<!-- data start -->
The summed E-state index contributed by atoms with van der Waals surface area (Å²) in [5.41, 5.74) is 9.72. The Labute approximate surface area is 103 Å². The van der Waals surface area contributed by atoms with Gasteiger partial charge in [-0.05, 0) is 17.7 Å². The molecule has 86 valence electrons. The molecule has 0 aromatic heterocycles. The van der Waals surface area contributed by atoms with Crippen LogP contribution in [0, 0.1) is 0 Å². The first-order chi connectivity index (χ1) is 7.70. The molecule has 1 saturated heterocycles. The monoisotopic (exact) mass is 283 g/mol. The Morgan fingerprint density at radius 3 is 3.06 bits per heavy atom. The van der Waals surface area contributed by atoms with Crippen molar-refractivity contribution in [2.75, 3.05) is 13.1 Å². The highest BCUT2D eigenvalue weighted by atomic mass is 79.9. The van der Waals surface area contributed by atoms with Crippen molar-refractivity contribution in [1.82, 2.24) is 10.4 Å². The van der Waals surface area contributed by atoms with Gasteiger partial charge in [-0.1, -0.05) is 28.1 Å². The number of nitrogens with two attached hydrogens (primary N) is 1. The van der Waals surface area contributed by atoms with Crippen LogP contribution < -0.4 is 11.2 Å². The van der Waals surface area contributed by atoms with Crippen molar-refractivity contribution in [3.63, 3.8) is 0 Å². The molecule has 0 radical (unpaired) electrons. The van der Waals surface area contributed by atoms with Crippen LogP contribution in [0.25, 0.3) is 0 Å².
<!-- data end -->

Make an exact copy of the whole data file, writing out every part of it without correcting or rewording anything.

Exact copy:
The summed E-state index contributed by atoms with van der Waals surface area (Å²) in [5.41, 5.74) is 9.72. The Labute approximate surface area is 103 Å². The van der Waals surface area contributed by atoms with Gasteiger partial charge in [-0.05, 0) is 17.7 Å². The molecule has 86 valence electrons. The molecule has 0 aromatic heterocycles. The van der Waals surface area contributed by atoms with Crippen LogP contribution in [0, 0.1) is 0 Å². The first-order chi connectivity index (χ1) is 7.70. The molecule has 1 saturated heterocycles. The monoisotopic (exact) mass is 283 g/mol. The Morgan fingerprint density at radius 3 is 3.06 bits per heavy atom. The van der Waals surface area contributed by atoms with Crippen molar-refractivity contribution in [2.75, 3.05) is 13.1 Å². The highest BCUT2D eigenvalue weighted by atomic mass is 79.9. The van der Waals surface area contributed by atoms with Crippen molar-refractivity contribution in [1.82, 2.24) is 10.4 Å². The van der Waals surface area contributed by atoms with Gasteiger partial charge in [-0.1, -0.05) is 28.1 Å². The number of nitrogens with two attached hydrogens (primary N) is 1. The van der Waals surface area contributed by atoms with Crippen LogP contribution < -0.4 is 11.2 Å². The van der Waals surface area contributed by atoms with Crippen molar-refractivity contribution in [3.63, 3.8) is 0 Å². The molecule has 0 radical (unpaired) electrons. The van der Waals surface area contributed by atoms with Crippen LogP contribution in [0.25, 0.3) is 0 Å².